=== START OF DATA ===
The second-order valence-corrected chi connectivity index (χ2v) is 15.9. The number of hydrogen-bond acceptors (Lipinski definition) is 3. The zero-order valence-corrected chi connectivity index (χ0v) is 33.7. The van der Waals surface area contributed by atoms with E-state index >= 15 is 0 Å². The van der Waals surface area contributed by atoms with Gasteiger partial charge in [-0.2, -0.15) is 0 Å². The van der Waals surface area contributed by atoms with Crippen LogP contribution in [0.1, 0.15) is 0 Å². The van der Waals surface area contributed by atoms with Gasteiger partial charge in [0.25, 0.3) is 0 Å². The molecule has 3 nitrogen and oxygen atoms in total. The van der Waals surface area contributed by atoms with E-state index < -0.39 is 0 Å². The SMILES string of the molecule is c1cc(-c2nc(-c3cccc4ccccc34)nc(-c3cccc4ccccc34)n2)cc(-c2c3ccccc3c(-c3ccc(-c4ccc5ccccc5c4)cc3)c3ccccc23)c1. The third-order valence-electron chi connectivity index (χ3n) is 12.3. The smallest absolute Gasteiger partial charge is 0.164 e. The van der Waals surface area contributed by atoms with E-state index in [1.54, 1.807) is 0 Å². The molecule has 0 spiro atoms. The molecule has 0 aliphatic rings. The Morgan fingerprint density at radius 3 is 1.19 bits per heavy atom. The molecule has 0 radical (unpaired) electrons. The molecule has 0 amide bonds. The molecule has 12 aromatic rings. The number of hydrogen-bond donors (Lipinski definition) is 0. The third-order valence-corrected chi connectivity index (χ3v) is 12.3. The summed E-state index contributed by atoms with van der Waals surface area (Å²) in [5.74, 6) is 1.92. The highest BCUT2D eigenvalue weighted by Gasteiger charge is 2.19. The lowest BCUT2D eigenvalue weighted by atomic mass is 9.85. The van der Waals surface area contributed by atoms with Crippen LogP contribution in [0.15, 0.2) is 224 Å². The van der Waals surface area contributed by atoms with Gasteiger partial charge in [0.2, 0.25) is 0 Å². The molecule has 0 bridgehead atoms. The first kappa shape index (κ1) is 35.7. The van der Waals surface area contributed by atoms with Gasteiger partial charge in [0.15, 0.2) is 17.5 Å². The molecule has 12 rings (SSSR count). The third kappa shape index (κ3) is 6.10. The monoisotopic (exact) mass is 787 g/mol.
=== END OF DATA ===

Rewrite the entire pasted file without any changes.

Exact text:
The second-order valence-corrected chi connectivity index (χ2v) is 15.9. The number of hydrogen-bond acceptors (Lipinski definition) is 3. The zero-order valence-corrected chi connectivity index (χ0v) is 33.7. The van der Waals surface area contributed by atoms with E-state index >= 15 is 0 Å². The van der Waals surface area contributed by atoms with Gasteiger partial charge in [-0.2, -0.15) is 0 Å². The van der Waals surface area contributed by atoms with Crippen LogP contribution in [0.1, 0.15) is 0 Å². The van der Waals surface area contributed by atoms with Gasteiger partial charge in [0.25, 0.3) is 0 Å². The molecule has 3 nitrogen and oxygen atoms in total. The van der Waals surface area contributed by atoms with E-state index < -0.39 is 0 Å². The SMILES string of the molecule is c1cc(-c2nc(-c3cccc4ccccc34)nc(-c3cccc4ccccc34)n2)cc(-c2c3ccccc3c(-c3ccc(-c4ccc5ccccc5c4)cc3)c3ccccc23)c1. The third-order valence-electron chi connectivity index (χ3n) is 12.3. The smallest absolute Gasteiger partial charge is 0.164 e. The van der Waals surface area contributed by atoms with E-state index in [1.54, 1.807) is 0 Å². The molecule has 0 spiro atoms. The molecule has 0 aliphatic rings. The Morgan fingerprint density at radius 3 is 1.19 bits per heavy atom. The molecule has 0 radical (unpaired) electrons. The molecule has 0 amide bonds. The molecule has 12 aromatic rings. The number of hydrogen-bond donors (Lipinski definition) is 0. The third-order valence-corrected chi connectivity index (χ3v) is 12.3. The summed E-state index contributed by atoms with van der Waals surface area (Å²) in [5.74, 6) is 1.92. The highest BCUT2D eigenvalue weighted by Gasteiger charge is 2.19. The lowest BCUT2D eigenvalue weighted by atomic mass is 9.85. The van der Waals surface area contributed by atoms with Crippen LogP contribution in [0.15, 0.2) is 224 Å². The van der Waals surface area contributed by atoms with Gasteiger partial charge in [0.2, 0.25) is 0 Å². The molecule has 0 bridgehead atoms. The first kappa shape index (κ1) is 35.7. The van der Waals surface area contributed by atoms with Gasteiger partial charge in [0.15, 0.2) is 17.5 Å². The molecule has 12 rings (SSSR count). The third kappa shape index (κ3) is 6.10. The monoisotopic (exact) mass is 787 g/mol.